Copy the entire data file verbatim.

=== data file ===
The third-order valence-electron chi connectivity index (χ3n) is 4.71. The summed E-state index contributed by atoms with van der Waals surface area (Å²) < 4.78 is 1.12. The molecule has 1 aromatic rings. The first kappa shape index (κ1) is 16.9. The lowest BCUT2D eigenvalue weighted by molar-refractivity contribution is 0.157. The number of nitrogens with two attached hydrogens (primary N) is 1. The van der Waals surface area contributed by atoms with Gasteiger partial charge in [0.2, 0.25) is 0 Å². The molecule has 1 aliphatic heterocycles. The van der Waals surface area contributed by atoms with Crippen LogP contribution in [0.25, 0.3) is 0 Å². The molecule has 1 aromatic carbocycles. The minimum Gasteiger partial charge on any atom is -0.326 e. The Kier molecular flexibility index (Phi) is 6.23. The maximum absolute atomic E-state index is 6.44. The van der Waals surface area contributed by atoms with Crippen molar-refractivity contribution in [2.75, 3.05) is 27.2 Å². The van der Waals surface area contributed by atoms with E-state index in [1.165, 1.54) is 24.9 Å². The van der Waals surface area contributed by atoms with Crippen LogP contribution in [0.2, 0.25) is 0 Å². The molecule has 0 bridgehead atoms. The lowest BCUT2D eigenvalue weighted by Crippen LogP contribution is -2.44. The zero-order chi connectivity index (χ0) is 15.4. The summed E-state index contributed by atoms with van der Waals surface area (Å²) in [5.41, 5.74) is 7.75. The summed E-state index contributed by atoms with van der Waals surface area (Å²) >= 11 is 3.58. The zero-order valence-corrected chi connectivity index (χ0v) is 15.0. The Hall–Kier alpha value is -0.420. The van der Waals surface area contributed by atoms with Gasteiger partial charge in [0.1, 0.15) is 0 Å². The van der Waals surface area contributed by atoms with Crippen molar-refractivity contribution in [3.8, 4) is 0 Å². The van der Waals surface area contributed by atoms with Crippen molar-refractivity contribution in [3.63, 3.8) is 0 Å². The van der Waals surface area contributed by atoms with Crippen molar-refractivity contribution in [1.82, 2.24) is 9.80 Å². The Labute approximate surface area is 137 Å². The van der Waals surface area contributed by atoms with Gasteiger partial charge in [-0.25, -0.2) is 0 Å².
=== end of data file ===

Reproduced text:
The third-order valence-electron chi connectivity index (χ3n) is 4.71. The summed E-state index contributed by atoms with van der Waals surface area (Å²) < 4.78 is 1.12. The molecule has 1 aromatic rings. The first kappa shape index (κ1) is 16.9. The lowest BCUT2D eigenvalue weighted by molar-refractivity contribution is 0.157. The number of nitrogens with two attached hydrogens (primary N) is 1. The van der Waals surface area contributed by atoms with Gasteiger partial charge in [0.2, 0.25) is 0 Å². The molecule has 1 aliphatic heterocycles. The van der Waals surface area contributed by atoms with Crippen LogP contribution in [0.25, 0.3) is 0 Å². The molecule has 1 aromatic carbocycles. The minimum Gasteiger partial charge on any atom is -0.326 e. The Kier molecular flexibility index (Phi) is 6.23. The maximum absolute atomic E-state index is 6.44. The van der Waals surface area contributed by atoms with Crippen molar-refractivity contribution in [2.75, 3.05) is 27.2 Å². The van der Waals surface area contributed by atoms with E-state index in [1.165, 1.54) is 24.9 Å². The van der Waals surface area contributed by atoms with Crippen LogP contribution in [0.2, 0.25) is 0 Å². The molecule has 0 bridgehead atoms. The lowest BCUT2D eigenvalue weighted by Crippen LogP contribution is -2.44. The zero-order chi connectivity index (χ0) is 15.4. The summed E-state index contributed by atoms with van der Waals surface area (Å²) in [5.41, 5.74) is 7.75. The summed E-state index contributed by atoms with van der Waals surface area (Å²) >= 11 is 3.58. The zero-order valence-corrected chi connectivity index (χ0v) is 15.0. The Hall–Kier alpha value is -0.420. The van der Waals surface area contributed by atoms with Gasteiger partial charge in [0.1, 0.15) is 0 Å². The van der Waals surface area contributed by atoms with Crippen molar-refractivity contribution in [3.8, 4) is 0 Å². The van der Waals surface area contributed by atoms with Crippen molar-refractivity contribution in [3.63, 3.8) is 0 Å². The van der Waals surface area contributed by atoms with Crippen molar-refractivity contribution in [1.82, 2.24) is 9.80 Å². The Labute approximate surface area is 137 Å². The van der Waals surface area contributed by atoms with Gasteiger partial charge in [-0.25, -0.2) is 0 Å².